'The high and the wild places': Where Canmore's Anna Smith lived and died
'The places she went ... they’re objectively dangerous, but they also bring an unrivalled joy'
Update: Oct. 10, 2016 — The description of Anna Smith's final hours has been replaced with a first-hand account from her climbing partner, reached via email in northern India.
Climbing, for Anna Smith, was all about "the high and the wild places."
Whether it was the majestic Rockies in her own backyard of Canmore, Alta., the massive stone walls of Baffin Island, or the high-altitude peaks of the Indian Himalaya — where, last week, she drew her last breath — she was compelled to seek out and immerse herself in the most stunning environments this planet has to offer.
"The beauty of those places, and how blessed we are, that that's a part of our lives, that we can reach out and access that — I think that's fantastic," she said in a June 2015 interview with Accidental Productions, an adventure-film making company, in response to a simple question.
Her first experience, she admits, was uninspiring. It was indoors. No ropes. No mountains. Just clinging to chunks of plastic bolted into plywood a few metres above a mat.
But once she got a taste of the raw alpine world that climbing can open up, she knew: "This is what I want to do."
And that, increasingly, was what the 31-year-old was doing.
"Last year, she took 12 months off and we went on an extended climbing trip in the U.S. and in Canada for a few months, just living in the back of her truck," said Derek Cheng, a close friend and fellow climber.
"She really wanted to set herself up so … she could have more freedom, and the way she loved to use that freedom was to be in the mountains," Cheng said.
"The places she went, they're dangerous — they're objectively dangerous — but they also bring an unrivalled joy."
The Alpine Club of Canada awarded Smith last year with the Jen Higgins Grant, a financial award named after a 22-year-old with a passion for the mountains who died in a car crash en route to the Little Yoho Valley in 1997.
The annual grant is intended "to promote alpine-related outdoor pursuits for young women" and Smith used the funding for a three-week climbing excursion to a remote section of Baffin Island.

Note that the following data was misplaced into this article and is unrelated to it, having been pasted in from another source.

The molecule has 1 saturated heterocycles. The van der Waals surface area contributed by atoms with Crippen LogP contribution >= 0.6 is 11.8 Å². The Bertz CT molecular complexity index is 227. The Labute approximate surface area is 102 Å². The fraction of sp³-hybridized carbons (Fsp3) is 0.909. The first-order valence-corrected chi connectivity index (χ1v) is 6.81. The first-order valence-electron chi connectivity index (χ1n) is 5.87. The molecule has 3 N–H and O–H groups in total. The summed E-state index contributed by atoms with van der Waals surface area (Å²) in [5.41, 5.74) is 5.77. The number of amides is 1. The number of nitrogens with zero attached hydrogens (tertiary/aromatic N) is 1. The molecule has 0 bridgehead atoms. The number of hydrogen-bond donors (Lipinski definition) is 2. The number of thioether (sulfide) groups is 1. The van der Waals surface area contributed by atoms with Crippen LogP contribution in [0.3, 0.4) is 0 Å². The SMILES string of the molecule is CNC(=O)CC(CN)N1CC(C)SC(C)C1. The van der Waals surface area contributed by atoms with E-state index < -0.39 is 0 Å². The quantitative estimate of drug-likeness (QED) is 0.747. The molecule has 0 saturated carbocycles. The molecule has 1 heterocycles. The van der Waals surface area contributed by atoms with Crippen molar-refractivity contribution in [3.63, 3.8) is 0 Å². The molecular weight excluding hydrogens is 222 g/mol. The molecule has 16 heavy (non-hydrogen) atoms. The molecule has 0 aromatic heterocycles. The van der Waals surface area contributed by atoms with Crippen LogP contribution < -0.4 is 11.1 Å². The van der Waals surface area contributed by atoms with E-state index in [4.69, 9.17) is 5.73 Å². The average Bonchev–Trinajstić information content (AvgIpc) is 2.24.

"She came back from that expedition and they had climbed some really big walls and had an amazing time," Cheng said.
"And this expedition into the Indian Himalaya was, again, funded by a couple of other awards that had been granted to her."
Smith and her climbing partner, Alison Criscitiello, earned The Mugs Stump Award for their plan to tackle Brahmasar II, a challenging peak in the Garhwal Himalaya of northern India.
Flooding in the area forced them to change their plans, however, and the pair ventured even further north, into the Miyar Valley in the province of Himachal Pradesh, to try another climb.
They made their way, at first, to a base camp at an altitude of 3,900 metres, before pressing on to an advanced base camp above 4,900 metres, said Criscitiello, reached by email in northern India.
They each retired to separate sleeping areas around 10 p.m and, when Criscitiello went to wake her friend for breakfast the next morning around 7 a.m., she found her dead in her tent.
"She passed away in her sleep," Criscitiello said.
It was clear that Smith had died hours earlier, but Criscitiello said she attempted CPR nonetheless for about an hour before running back down to the base camp to alert staff at the lower altitude that she needed evacuation assistance.
She said she then ran back up to the advanced base camp to be with her friend.
"I sat with Anna for two nights and three days, until an evacuation team from Manali was able to get to me on foot," Criscitiello said.
She said it took a full day to get Smith's body back down to base camp, a trip that included a difficult river crossing, then two more days from there to get her out of the Miyar Valley and to a road.
Criscitiello said an autopsy was performed in Keylong, India, which confirmed the cause of death as related to a medical condition, and not related to the climb, per se.
Smith was cremated at a ceremony in Manali.
'She just had this joy'
Smith was well known in the international climbing community, as her increasingly ambitious exploits had garnered growing attention from fellow climbers as well as magazine editors and documentary producers who specialize in the sport.
Locally, she was also known for her booming, boisterous laugh.
"You'd be at a crag, and you'd hear that laughter and it was so distinct … you'd know instantly that she was around," said Cheng.
"It was very authentic, almost absurdly loud, jovial, rambunctious laughter that would just echo off the rock walls around. That says a lot about her, I think. She just had this joy and she really connected with people."
Cheng said he will remember Smith for her generosity, her wit and, perhaps most of all, her willingness to push boundaries.
"She was by no means fearless — I've seen her get really scared on a lot of climbs — but she had a lot of courage to go after these really beautifully esthetic climbing lines, even if she wasn't really strong enough to do them," he said.
"But she just went after them, and that had a profound effect on me. It changed the way I approached the sport and the lifestyle. It sounds clichéd, but she really inspired me — and not just me, a lot of other people — to really push themselves in the sport and push themselves into these really beautiful alpine places."
A memorial service for Anna Smith is planned for Sunday, Oct. 16 in Canmore at 2 p.m. at Creekside Hall.
With files from Diane Yanko